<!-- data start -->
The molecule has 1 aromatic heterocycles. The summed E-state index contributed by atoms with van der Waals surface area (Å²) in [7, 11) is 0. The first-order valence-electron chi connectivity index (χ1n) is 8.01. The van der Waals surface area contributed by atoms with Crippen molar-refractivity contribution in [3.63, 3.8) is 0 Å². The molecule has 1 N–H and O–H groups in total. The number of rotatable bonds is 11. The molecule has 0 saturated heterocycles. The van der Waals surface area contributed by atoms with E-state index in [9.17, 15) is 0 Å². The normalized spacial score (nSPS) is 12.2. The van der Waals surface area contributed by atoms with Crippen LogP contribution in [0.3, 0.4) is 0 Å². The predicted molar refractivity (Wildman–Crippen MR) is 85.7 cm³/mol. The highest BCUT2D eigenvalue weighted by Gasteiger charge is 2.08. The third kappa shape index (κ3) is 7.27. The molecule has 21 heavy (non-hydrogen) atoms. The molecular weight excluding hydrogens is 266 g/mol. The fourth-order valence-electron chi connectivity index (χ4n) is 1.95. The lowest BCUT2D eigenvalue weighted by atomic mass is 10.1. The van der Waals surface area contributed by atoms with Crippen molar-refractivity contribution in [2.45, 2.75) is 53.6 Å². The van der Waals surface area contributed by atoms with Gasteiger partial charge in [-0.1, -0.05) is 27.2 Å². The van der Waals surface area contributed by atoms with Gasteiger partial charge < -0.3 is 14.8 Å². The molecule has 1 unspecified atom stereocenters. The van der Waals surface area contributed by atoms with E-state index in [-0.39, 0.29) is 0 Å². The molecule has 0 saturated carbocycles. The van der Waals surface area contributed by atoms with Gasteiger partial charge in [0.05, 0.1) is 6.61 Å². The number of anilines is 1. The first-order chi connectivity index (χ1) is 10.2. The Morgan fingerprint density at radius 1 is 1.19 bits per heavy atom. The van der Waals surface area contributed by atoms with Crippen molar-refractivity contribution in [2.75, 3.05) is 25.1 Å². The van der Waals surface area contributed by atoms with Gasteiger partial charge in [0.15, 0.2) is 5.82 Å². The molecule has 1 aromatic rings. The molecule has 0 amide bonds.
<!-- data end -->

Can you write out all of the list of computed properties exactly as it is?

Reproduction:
The molecule has 1 aromatic heterocycles. The summed E-state index contributed by atoms with van der Waals surface area (Å²) in [7, 11) is 0. The first-order valence-electron chi connectivity index (χ1n) is 8.01. The van der Waals surface area contributed by atoms with Crippen molar-refractivity contribution in [3.63, 3.8) is 0 Å². The molecule has 1 N–H and O–H groups in total. The number of rotatable bonds is 11. The molecule has 0 saturated heterocycles. The van der Waals surface area contributed by atoms with E-state index in [9.17, 15) is 0 Å². The normalized spacial score (nSPS) is 12.2. The van der Waals surface area contributed by atoms with Crippen LogP contribution in [0.3, 0.4) is 0 Å². The predicted molar refractivity (Wildman–Crippen MR) is 85.7 cm³/mol. The highest BCUT2D eigenvalue weighted by Gasteiger charge is 2.08. The third kappa shape index (κ3) is 7.27. The molecule has 21 heavy (non-hydrogen) atoms. The molecular weight excluding hydrogens is 266 g/mol. The fourth-order valence-electron chi connectivity index (χ4n) is 1.95. The lowest BCUT2D eigenvalue weighted by atomic mass is 10.1. The van der Waals surface area contributed by atoms with Crippen molar-refractivity contribution in [2.45, 2.75) is 53.6 Å². The van der Waals surface area contributed by atoms with Gasteiger partial charge in [-0.1, -0.05) is 27.2 Å². The van der Waals surface area contributed by atoms with Gasteiger partial charge < -0.3 is 14.8 Å². The molecule has 1 unspecified atom stereocenters. The van der Waals surface area contributed by atoms with E-state index in [-0.39, 0.29) is 0 Å². The molecule has 0 saturated carbocycles. The van der Waals surface area contributed by atoms with Gasteiger partial charge in [0.05, 0.1) is 6.61 Å². The number of anilines is 1. The first-order chi connectivity index (χ1) is 10.2. The Morgan fingerprint density at radius 1 is 1.19 bits per heavy atom. The van der Waals surface area contributed by atoms with Crippen molar-refractivity contribution in [2.75, 3.05) is 25.1 Å². The van der Waals surface area contributed by atoms with Gasteiger partial charge in [0.15, 0.2) is 5.82 Å². The molecule has 1 aromatic rings. The molecule has 0 amide bonds.